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College Students and Taxes

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Filing taxes is another wake-up call to the real world. If you don’t have a paid job and your parents are claiming you as a dependent, you don’t need to file an income tax return. If you have a paying job regardless if your parents claim you or not, you should file. A few things you should know include:

Make sure to file your return.

You may not have made much money, but if you’ve had money withheld from your paychecks, you probably have a refund coming. If you haven’t received your W-2s, your final pay stub for the year will have the pertinent tax information, such as your income and how much was withheld. You can go online and download tax forms. You have many options to file your taxes electronically, but some people find it easier to prepare their taxes on paper forms and then transfer the information to the electronic version. If you need a little help with tax preparation, you have some options. Many college accounting departments offer free tax help so students can practice with real-life returns. Many communities have Volunteer Income Tax Assistance sites where you can get help from IRS volunteers. Make sure to keep copies of your tax return and store them in a safe place.

Give yourself plenty of time to complete your return.

Filling out your forms won’t take a long time. Allow yourself sufficient time to complete your return and ask any needed questions. Set it aside for a few days and then check your numbers again before you send it in. It’s a bad idea to wait until taxes are due to complete your return. You do not have the opportunity to clarify anything you may not understand. This means you may miss something that reduces your tax burden. Unfortunately, the IRS is not going to say “Here’s some extra money you may have forgotten”.

Be aware of your options.

College students (or their parents) are getting some help from the government in the form of credits and deductions. You must choose between taking either the Hope or the Lifetime Learning credit. Both cannot be taken by the same student in a single tax year. Whoever claims the student as a dependent is eligible for the credit. Choose the one that best suits your situation:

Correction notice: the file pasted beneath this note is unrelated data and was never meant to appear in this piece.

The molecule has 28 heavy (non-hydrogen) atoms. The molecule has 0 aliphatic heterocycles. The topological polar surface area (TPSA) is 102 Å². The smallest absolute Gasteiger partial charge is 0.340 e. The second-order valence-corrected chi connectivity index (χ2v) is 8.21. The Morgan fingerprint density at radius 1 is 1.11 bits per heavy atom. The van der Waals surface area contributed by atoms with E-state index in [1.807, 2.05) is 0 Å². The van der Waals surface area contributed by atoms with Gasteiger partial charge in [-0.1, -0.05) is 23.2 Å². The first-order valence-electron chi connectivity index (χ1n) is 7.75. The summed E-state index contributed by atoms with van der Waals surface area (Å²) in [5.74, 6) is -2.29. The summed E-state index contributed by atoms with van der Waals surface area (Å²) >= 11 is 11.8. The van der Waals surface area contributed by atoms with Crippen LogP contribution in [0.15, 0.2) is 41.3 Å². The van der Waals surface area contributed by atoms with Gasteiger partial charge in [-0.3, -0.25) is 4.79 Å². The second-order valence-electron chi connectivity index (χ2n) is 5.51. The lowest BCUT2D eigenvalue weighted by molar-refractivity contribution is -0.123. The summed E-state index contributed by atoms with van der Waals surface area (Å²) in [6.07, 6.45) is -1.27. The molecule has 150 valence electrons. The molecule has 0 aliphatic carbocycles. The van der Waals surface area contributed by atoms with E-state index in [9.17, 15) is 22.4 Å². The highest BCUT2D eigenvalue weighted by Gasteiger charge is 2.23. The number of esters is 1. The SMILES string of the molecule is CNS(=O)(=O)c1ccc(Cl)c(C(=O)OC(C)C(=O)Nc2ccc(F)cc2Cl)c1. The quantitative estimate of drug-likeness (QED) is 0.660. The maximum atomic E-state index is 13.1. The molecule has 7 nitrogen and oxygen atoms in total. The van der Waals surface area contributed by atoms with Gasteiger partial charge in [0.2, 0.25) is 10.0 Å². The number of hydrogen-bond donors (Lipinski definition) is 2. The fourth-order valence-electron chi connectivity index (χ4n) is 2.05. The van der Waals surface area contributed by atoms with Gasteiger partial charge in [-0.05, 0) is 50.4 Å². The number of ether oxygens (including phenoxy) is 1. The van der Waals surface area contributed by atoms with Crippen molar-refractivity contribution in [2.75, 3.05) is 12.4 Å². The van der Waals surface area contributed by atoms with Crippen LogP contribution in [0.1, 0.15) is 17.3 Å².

• The Hope Scholarship Credit gives you a tax credit for up to 100% of your first $1,000 in tuition and fees and up to 50% for the second $1,000. The maximum credit is $1,500 and applies to the first two years of college only. You must take at least half of the courses constituting a normal full-time workload to qualify.
  • The Lifetime Learning Credit gives you a tax credit equal to 20% of your tuition and certain related expenses up to $10,000. The maximum is $2,000. This credit can be claimed indefinitely for the “professional student”.

Understand your family’s financial situation.

You need to know a little about your parent’s financial situation to plan on who should claim you as a dependent and use your education credit or deduction. If your parents are paying more than 50% of your expenses, they are entitled to list you as a dependent on their taxes. If your parents claim you as a dependent, you cannot claim yourself on your income tax return. Keep in mind that the education tax credits will wipe out taxes that you owe, but they won’t generate a refund. If you’re not making much money and don’t owe any taxes, these credits can’t help you. Unless you expect to owe the IRS a chunk of money, chances are your parents will get more out of a credit or deduction than you will.

Determine where you live.

Sounds easy, right? Not when it comes to taxes. If you’re going to college in one state and spending summers at home in another, you could have two states wanting your tax dollars. Qualifications for residency depend on the state. In some situations, you can be considered a full-time resident of two places and be required to pay taxes to both states.

Know the origin of your tuition money.

If any of your tuition bill was paid for with money from a 529 account, you can’t count those expenses in your total education debt when you try to use an education credit or deduction. Since 529 money accumulates tax-free, the government has already given you a tax break on those funds. Grant and loan money is generally tax-free, but there are always exceptions. Read the fine print for any money you receive so you’re prepared at tax time.

Be careful with work-study arrangements.

These programs are taxable. Most colleges issue checks to students and take the proper withholdings. If you’re not getting a check, make sure that you’re putting some money aside to cover your tax burden. If your school gives you a break on tuition in exchange for work, your “income” is taxable. Talk to the program director for more information.

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